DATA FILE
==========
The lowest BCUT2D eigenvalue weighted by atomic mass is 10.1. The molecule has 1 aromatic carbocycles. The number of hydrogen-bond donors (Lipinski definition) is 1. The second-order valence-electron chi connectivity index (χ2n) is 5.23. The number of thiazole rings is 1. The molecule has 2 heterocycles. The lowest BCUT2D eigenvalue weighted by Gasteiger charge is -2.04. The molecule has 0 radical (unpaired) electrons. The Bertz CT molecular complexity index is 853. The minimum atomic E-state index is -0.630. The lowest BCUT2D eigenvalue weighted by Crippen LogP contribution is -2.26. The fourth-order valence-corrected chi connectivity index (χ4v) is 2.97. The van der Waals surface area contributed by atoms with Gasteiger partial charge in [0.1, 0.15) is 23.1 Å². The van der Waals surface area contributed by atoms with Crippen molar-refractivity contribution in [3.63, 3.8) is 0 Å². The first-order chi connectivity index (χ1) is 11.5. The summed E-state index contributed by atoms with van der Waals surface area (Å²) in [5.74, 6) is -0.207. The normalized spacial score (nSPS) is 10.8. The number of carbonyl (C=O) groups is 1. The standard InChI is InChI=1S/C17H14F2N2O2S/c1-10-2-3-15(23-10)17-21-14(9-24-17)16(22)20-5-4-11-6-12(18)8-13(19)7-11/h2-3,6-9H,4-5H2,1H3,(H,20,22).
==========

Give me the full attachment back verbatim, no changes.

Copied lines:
The lowest BCUT2D eigenvalue weighted by atomic mass is 10.1. The molecule has 1 aromatic carbocycles. The number of hydrogen-bond donors (Lipinski definition) is 1. The second-order valence-electron chi connectivity index (χ2n) is 5.23. The number of thiazole rings is 1. The molecule has 2 heterocycles. The lowest BCUT2D eigenvalue weighted by Gasteiger charge is -2.04. The molecule has 0 radical (unpaired) electrons. The Bertz CT molecular complexity index is 853. The minimum atomic E-state index is -0.630. The lowest BCUT2D eigenvalue weighted by Crippen LogP contribution is -2.26. The fourth-order valence-corrected chi connectivity index (χ4v) is 2.97. The van der Waals surface area contributed by atoms with Gasteiger partial charge in [0.1, 0.15) is 23.1 Å². The van der Waals surface area contributed by atoms with Crippen molar-refractivity contribution in [3.63, 3.8) is 0 Å². The first-order chi connectivity index (χ1) is 11.5. The summed E-state index contributed by atoms with van der Waals surface area (Å²) in [5.74, 6) is -0.207. The normalized spacial score (nSPS) is 10.8. The number of carbonyl (C=O) groups is 1. The standard InChI is InChI=1S/C17H14F2N2O2S/c1-10-2-3-15(23-10)17-21-14(9-24-17)16(22)20-5-4-11-6-12(18)8-13(19)7-11/h2-3,6-9H,4-5H2,1H3,(H,20,22).